CNN's chief political correspondent Dana Bash offered praise to "iconic" House Speaker Nancy Pelosi, D-Calif., for the photo that President Trump shared showing their tense interactions at a White House meeting.
Pelosi, along with Senate Minority Leader Chuck Schumer, D-N.Y., and House Majority Leader Steny Hoyer, D-Md., walked out of the meeting on Wednesday with Trump and other lawmakers from both parties after mounting rhetoric from the speaker and the president hit a boiling point.
Trump shared the White House photo, accusing Pelosi, whom he called "Nervous Nancy," of having an "unhinged meltdown" as she was seen standing up across the table from the president.
Pelosi, in return, used that image as her Twitter cover photo.
On Thursday, Bash suggested Pelosi had the upper hand.
"Can we do just one more beat on that photo?" Bash asked as the image was onscreen. "Until now, what her staff owned, and what has made her kind of iconic among the Democratic base and even beyond that, is that picture walking out of the White House and putting her sunglasses on. I mean, this makes that look like, you know, not even at all symbolic."
"I mean, look at that photo of one woman standing up and, you know, giving it to the president of the United States at a table of all men there. I mean, of course she's going to own that."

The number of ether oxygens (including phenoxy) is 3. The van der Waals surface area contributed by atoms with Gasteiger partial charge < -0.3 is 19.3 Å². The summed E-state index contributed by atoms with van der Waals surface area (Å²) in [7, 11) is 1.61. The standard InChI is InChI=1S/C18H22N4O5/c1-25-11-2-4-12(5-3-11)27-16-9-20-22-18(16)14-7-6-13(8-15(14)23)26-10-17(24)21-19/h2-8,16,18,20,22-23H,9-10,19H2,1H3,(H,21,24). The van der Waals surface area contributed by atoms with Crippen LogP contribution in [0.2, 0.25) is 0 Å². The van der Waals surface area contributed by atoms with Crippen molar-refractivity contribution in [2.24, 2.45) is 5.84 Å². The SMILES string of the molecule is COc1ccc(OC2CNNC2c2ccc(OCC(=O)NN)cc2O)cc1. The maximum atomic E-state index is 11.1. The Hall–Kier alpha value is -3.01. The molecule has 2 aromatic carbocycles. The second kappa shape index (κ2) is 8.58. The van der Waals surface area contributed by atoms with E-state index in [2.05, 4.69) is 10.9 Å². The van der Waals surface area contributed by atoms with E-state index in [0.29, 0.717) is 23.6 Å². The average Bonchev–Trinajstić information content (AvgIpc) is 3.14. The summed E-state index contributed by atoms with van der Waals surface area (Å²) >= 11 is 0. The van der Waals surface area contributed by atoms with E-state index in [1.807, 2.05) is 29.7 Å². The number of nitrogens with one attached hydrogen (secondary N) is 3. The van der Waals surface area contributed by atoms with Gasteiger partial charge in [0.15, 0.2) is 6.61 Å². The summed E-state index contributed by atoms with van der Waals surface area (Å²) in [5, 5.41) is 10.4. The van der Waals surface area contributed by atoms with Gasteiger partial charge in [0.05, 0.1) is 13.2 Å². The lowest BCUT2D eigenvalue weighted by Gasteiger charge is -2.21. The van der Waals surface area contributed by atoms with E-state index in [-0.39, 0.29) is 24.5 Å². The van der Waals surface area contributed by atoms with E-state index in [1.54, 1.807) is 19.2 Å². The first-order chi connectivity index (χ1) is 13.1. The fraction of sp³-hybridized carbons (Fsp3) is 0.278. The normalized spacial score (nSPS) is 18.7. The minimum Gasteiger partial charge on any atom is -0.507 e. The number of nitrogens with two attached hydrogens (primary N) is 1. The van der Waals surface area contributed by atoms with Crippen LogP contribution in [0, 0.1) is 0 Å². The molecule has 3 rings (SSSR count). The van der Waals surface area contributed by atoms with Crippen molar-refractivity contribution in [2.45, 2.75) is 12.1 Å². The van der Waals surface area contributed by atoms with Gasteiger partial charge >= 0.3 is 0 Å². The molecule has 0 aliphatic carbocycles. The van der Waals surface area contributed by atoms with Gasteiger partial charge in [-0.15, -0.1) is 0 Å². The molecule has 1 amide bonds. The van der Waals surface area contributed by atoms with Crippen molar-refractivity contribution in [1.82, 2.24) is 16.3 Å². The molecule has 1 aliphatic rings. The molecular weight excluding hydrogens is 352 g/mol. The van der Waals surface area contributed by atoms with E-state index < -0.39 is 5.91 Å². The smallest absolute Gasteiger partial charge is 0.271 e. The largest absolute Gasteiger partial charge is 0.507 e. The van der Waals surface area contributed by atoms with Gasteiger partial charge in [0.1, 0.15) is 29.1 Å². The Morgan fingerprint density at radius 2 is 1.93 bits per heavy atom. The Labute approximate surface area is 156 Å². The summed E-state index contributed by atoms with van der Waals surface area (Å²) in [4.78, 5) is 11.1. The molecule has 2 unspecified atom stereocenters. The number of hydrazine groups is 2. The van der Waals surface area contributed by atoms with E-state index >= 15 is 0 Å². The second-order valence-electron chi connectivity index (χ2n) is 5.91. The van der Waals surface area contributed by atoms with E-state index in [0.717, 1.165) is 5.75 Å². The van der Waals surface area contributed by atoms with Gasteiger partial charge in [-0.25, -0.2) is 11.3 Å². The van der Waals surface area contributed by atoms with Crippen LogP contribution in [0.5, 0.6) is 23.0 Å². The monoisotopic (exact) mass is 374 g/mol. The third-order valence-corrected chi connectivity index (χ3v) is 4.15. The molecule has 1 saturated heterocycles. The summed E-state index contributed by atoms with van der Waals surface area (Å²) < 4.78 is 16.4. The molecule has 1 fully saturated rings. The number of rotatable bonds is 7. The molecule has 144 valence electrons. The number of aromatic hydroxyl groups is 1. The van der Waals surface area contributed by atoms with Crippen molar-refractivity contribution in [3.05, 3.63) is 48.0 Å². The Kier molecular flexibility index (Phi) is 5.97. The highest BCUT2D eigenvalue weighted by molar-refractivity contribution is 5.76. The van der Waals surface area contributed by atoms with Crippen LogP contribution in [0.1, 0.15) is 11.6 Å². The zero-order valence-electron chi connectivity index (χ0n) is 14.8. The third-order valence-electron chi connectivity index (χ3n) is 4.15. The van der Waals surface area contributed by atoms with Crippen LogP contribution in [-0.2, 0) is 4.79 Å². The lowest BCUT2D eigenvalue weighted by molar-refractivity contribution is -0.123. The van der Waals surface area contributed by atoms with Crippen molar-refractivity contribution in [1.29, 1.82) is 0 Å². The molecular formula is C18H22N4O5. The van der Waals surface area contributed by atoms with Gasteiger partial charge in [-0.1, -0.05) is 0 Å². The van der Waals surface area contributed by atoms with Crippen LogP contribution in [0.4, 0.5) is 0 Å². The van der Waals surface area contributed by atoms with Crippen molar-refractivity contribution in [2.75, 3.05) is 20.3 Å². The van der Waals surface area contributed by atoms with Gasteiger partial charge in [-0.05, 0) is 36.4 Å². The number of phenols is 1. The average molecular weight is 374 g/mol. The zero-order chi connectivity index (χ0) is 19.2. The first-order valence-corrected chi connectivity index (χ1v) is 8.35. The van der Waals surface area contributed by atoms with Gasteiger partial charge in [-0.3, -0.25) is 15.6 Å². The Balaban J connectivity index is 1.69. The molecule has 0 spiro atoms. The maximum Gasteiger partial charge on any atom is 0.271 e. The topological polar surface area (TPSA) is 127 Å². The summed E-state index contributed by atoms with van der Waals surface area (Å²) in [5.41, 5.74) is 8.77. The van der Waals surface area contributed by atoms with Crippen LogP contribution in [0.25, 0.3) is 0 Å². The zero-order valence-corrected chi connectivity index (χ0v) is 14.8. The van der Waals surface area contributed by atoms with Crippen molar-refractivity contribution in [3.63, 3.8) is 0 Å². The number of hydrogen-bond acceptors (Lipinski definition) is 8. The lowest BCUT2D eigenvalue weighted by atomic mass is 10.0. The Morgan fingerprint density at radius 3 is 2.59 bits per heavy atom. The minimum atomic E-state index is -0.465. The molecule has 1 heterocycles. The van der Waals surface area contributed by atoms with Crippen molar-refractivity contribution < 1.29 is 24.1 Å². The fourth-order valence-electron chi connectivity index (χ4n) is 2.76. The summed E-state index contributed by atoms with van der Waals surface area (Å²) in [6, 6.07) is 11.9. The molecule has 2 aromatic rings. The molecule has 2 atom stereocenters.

CNN has touted its programming as being straight, just-the-facts news, but the network's many critics have said anyone tuning in to the anti-Trump network could expect a heavy dose of liberal opinion, from Bash and other on-air personalities including primetime anchors Anderson Cooper, Chris Cuomo and Don Lemon.
"Anderson Cooper is a mix of news and opinion, but Don Lemon and Chris Cuomo are obviously heavy on opinion and use the news as a launching pad for those opinions," Cornell University Law Professor William Jacobson told Fox News. "There's nothing inherently wrong with that, so long as they are not mischaracterized as part of the news operation."
DePauw University professor and media critic Jeffrey McCall told Fox News that CNN’s primetime shows "are not straightforward news shows in the traditional sense of objective journalism," pointing out that the hosts often have presented their opinions very bluntly.
"News consumers are increasingly suspicious of programs that blend news and opinion, and a news organization's failure to properly label contributes to the national decline in credibility from the public," McCall said.
CNN has characterized all three of the primetime programs as “news” shows, according to the section of its website that labeled other shows in an "interview and debate" category.
Fox News' Brian Flood contributed to this report.